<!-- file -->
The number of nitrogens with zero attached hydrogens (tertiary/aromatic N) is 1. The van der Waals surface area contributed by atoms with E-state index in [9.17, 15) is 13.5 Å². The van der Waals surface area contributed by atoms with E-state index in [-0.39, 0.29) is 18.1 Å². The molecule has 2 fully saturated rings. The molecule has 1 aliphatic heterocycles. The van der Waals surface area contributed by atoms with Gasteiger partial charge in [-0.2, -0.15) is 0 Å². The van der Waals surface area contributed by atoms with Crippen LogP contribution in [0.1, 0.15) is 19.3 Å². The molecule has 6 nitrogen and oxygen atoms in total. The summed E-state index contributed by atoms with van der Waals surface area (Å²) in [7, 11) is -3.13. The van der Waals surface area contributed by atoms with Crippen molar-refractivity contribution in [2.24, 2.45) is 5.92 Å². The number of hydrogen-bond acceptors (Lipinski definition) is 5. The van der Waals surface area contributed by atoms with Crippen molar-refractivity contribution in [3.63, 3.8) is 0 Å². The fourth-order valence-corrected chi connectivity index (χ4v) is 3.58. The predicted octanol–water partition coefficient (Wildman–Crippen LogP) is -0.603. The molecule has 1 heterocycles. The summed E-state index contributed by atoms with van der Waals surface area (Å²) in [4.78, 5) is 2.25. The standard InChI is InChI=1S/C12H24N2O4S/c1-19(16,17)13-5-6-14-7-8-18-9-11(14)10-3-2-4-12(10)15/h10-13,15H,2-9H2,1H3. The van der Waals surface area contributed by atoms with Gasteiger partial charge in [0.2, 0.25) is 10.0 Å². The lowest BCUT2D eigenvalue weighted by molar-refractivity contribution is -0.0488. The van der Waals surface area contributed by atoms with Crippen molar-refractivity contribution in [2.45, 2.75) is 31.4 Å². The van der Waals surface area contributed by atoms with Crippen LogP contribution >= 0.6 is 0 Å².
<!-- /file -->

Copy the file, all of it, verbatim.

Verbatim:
The number of nitrogens with zero attached hydrogens (tertiary/aromatic N) is 1. The van der Waals surface area contributed by atoms with E-state index in [9.17, 15) is 13.5 Å². The van der Waals surface area contributed by atoms with E-state index in [-0.39, 0.29) is 18.1 Å². The molecule has 2 fully saturated rings. The molecule has 1 aliphatic heterocycles. The van der Waals surface area contributed by atoms with Gasteiger partial charge in [-0.2, -0.15) is 0 Å². The van der Waals surface area contributed by atoms with Crippen LogP contribution in [0.1, 0.15) is 19.3 Å². The molecule has 6 nitrogen and oxygen atoms in total. The summed E-state index contributed by atoms with van der Waals surface area (Å²) in [7, 11) is -3.13. The van der Waals surface area contributed by atoms with Crippen molar-refractivity contribution in [2.24, 2.45) is 5.92 Å². The number of hydrogen-bond acceptors (Lipinski definition) is 5. The van der Waals surface area contributed by atoms with Crippen molar-refractivity contribution in [3.63, 3.8) is 0 Å². The fourth-order valence-corrected chi connectivity index (χ4v) is 3.58. The predicted octanol–water partition coefficient (Wildman–Crippen LogP) is -0.603. The molecule has 1 heterocycles. The summed E-state index contributed by atoms with van der Waals surface area (Å²) in [4.78, 5) is 2.25. The standard InChI is InChI=1S/C12H24N2O4S/c1-19(16,17)13-5-6-14-7-8-18-9-11(14)10-3-2-4-12(10)15/h10-13,15H,2-9H2,1H3. The van der Waals surface area contributed by atoms with Gasteiger partial charge in [0.2, 0.25) is 10.0 Å². The lowest BCUT2D eigenvalue weighted by molar-refractivity contribution is -0.0488. The van der Waals surface area contributed by atoms with Crippen molar-refractivity contribution in [2.45, 2.75) is 31.4 Å². The van der Waals surface area contributed by atoms with Crippen LogP contribution >= 0.6 is 0 Å².